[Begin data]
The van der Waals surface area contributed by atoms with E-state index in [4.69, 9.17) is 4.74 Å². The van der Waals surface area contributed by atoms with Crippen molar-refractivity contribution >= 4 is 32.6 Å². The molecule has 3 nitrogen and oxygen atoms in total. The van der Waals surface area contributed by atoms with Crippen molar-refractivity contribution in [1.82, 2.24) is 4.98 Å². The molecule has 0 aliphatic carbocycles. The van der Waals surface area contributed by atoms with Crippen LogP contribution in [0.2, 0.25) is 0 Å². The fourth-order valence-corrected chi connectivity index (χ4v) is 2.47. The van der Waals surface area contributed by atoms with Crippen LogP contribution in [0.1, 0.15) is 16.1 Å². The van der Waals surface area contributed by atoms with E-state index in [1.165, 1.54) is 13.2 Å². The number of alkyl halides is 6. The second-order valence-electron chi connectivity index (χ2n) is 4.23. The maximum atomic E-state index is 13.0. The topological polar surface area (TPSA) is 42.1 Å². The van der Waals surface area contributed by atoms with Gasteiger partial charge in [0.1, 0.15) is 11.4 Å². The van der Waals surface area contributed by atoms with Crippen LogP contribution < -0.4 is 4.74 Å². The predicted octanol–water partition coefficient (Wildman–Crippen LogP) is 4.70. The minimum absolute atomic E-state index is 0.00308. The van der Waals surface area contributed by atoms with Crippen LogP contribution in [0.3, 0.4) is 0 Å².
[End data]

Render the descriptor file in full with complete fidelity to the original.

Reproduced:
The van der Waals surface area contributed by atoms with E-state index in [4.69, 9.17) is 4.74 Å². The van der Waals surface area contributed by atoms with Crippen molar-refractivity contribution >= 4 is 32.6 Å². The molecule has 3 nitrogen and oxygen atoms in total. The van der Waals surface area contributed by atoms with Crippen molar-refractivity contribution in [1.82, 2.24) is 4.98 Å². The molecule has 0 aliphatic carbocycles. The van der Waals surface area contributed by atoms with Crippen LogP contribution in [0.2, 0.25) is 0 Å². The fourth-order valence-corrected chi connectivity index (χ4v) is 2.47. The van der Waals surface area contributed by atoms with Crippen LogP contribution in [0.1, 0.15) is 16.1 Å². The van der Waals surface area contributed by atoms with E-state index in [1.165, 1.54) is 13.2 Å². The number of alkyl halides is 6. The second-order valence-electron chi connectivity index (χ2n) is 4.23. The maximum atomic E-state index is 13.0. The topological polar surface area (TPSA) is 42.1 Å². The van der Waals surface area contributed by atoms with Gasteiger partial charge in [0.1, 0.15) is 11.4 Å². The van der Waals surface area contributed by atoms with Crippen LogP contribution < -0.4 is 4.74 Å². The predicted octanol–water partition coefficient (Wildman–Crippen LogP) is 4.70. The minimum absolute atomic E-state index is 0.00308. The van der Waals surface area contributed by atoms with Crippen LogP contribution in [0.3, 0.4) is 0 Å².